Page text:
How Ripple Got Banks Into Cryptocurrency?

Ripple bank-to-bank transfers are the way to modernize the world’s financial infrastructure with the possibility of near-instant international transfers.

How can blockchain bank transfers really work?

Ripple as “the first commercially-available remittance service” is powered by its blockchain, Ripple Consensus Ledger (RCL). This is a centralized network run by a group of banks, Global Payments Steering Group (GPSG).

The members of this interbank blockchain group don’t include anyone. It is concluded from some of the world’s biggest banks:

  • Bank of America Merrill Lynch,
  • Santander,
  • UniCredit,
  • Standard Chartered,
  • Westpac Banking Corporation,
  • And Royal Bank of Canada are just the founding members of the network.

Since then, more and more banks were invited.

They are in charge of creating and maintaining the blockchain rules, like payment transaction rules, formalized standards for activity using Ripple, and other actions that promote implementation of payment capabilities. Leaning on strict rules, standards, and process support it offers banks a low-risk way to start using the technology today.

While it may seem it defies everything blockchain is built for, this common set of standards and protocols is critical when maintaining network’s integrity and security across borders. Let’s not forget that it is meant to serve customers all across the globe.

The GPSG works to define the standards and processes that can bring the industry to a common nominator and scale with the increasing demand. Not an easy job, but for the first interbank group for global payments based on distributed financial technology they are doing it quite impressive. Since now, these banks were able to enable new types of high-volume, low-value global transactions, while reducing the time and cost of settlement.

Are banks using Ripple right now?

It started with a few trials. First, it promised instant-money transfer between Spain and Mexico. Didn’t work quite well. The second attempt was Canada to Germany which took 20 seconds per transfer. Good, but not good enough.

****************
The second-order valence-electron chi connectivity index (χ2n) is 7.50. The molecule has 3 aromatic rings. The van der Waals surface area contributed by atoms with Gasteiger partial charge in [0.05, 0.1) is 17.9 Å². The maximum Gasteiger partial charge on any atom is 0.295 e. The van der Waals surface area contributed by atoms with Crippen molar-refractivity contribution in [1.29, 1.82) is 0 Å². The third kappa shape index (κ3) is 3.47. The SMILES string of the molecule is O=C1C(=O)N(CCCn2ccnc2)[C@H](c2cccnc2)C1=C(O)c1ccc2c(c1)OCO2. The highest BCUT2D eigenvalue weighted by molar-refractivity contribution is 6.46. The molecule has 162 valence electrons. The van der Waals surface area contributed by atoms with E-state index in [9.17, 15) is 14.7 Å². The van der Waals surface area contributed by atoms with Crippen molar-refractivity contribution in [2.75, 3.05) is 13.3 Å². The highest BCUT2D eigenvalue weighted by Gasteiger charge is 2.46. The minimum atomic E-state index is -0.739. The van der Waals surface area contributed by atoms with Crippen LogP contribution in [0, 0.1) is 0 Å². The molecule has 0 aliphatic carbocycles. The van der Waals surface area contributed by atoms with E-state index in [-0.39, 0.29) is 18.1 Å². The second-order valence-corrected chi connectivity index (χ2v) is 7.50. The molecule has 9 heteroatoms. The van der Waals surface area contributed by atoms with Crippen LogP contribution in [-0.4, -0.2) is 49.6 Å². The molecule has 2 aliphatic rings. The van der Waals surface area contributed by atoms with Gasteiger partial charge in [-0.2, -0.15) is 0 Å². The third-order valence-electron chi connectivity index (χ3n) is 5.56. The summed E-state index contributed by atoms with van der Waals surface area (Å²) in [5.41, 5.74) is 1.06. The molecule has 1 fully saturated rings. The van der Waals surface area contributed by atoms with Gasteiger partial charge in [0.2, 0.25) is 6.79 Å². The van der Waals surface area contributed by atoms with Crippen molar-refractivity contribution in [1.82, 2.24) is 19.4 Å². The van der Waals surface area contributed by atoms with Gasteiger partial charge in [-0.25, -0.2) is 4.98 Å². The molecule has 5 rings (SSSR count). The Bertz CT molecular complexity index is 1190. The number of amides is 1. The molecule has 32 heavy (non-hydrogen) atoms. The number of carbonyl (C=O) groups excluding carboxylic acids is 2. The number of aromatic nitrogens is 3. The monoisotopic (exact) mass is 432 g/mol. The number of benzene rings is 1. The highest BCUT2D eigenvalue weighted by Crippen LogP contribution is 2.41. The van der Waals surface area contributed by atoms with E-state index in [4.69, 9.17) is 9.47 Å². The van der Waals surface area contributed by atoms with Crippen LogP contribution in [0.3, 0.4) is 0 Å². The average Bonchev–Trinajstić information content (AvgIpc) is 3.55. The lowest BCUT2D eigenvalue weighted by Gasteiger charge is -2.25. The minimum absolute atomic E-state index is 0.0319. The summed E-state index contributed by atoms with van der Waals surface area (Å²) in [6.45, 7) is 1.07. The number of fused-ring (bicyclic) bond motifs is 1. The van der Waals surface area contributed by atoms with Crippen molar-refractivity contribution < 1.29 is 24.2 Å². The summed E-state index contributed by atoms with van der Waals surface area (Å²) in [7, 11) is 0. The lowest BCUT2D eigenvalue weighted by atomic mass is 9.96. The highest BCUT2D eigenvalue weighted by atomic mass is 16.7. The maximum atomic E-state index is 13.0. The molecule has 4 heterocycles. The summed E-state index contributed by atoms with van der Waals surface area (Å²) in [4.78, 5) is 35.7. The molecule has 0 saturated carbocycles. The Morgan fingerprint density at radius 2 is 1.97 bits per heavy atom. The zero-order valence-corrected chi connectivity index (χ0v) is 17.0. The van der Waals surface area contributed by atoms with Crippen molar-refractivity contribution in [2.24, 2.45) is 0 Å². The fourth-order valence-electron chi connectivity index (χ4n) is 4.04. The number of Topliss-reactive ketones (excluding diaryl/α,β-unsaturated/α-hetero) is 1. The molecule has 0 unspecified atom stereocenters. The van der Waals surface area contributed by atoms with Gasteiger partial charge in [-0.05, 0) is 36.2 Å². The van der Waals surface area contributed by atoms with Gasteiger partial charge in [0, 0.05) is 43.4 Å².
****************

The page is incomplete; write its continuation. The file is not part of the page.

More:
With time it improved its system reaching a duration per transfer of just a few seconds. This is when Thailand’s Siam Commercial Bank and Japan’s SBI Remit agreed to adopt a new inter-payments service over Ripple’s blockchain.

They’re currently using a commercial chain between the two banks, transferring Japanese Yen to Thai Baht, reducing the standard 2 business days required for a transfer to only 2 seconds.

These real-time payments are world changing for customers who depend on the availability of these funds for basic needs. Currently, there are reported approximately $250 million transferred each year.

Siam Commercial Bank is looking to expand Ripple-powered blockchain to transfers between North America, Europe, and Pacific Asia.

Is Ripple on its way to China?

There are rumors claiming that Alibaba has interest for Ripple. This may be network’s road to China. And judging by its size and power towards connectivity, it can break the competition right away. China’s global trades are increasing exponentially which makes faster and cheaper cross-border payments more of a necessity in the future.

They are currently fighting regulation, capital controls, high costs when most of the e-commerce platforms are resellers watching for every penny. A penny which can make the difference between a profitable or bankrupt business.

Ripple already has the vendors support, but its service isn’t about payments, it’s about bank-to-bank transfers. So they don’t need to convince the market, they need to convince the Chinese banks. This is hard because the conservative behavior and the political agenda kicks in when it’s about a relationship with a company from the USA.

Chinese e-commerce companies, like Alibaba, have global ambition and this is where blockchain technology offers so much potential to their structures, but are they influential enough to convince the banking system to adopt the San Francisco-based startup, Ripple?

We’re hoping to see more favorable foreign exchange opportunities as Ripple’s network expands, and once it catches its momentum we can witness a real boost in cross-border transactions.

Will Ripple expand to the customer market too? Don’t know yet, but we’re watching it closely.

Disclaimer: The author does not promote Ripple or any services related to it. Do your own research and invest wisely!

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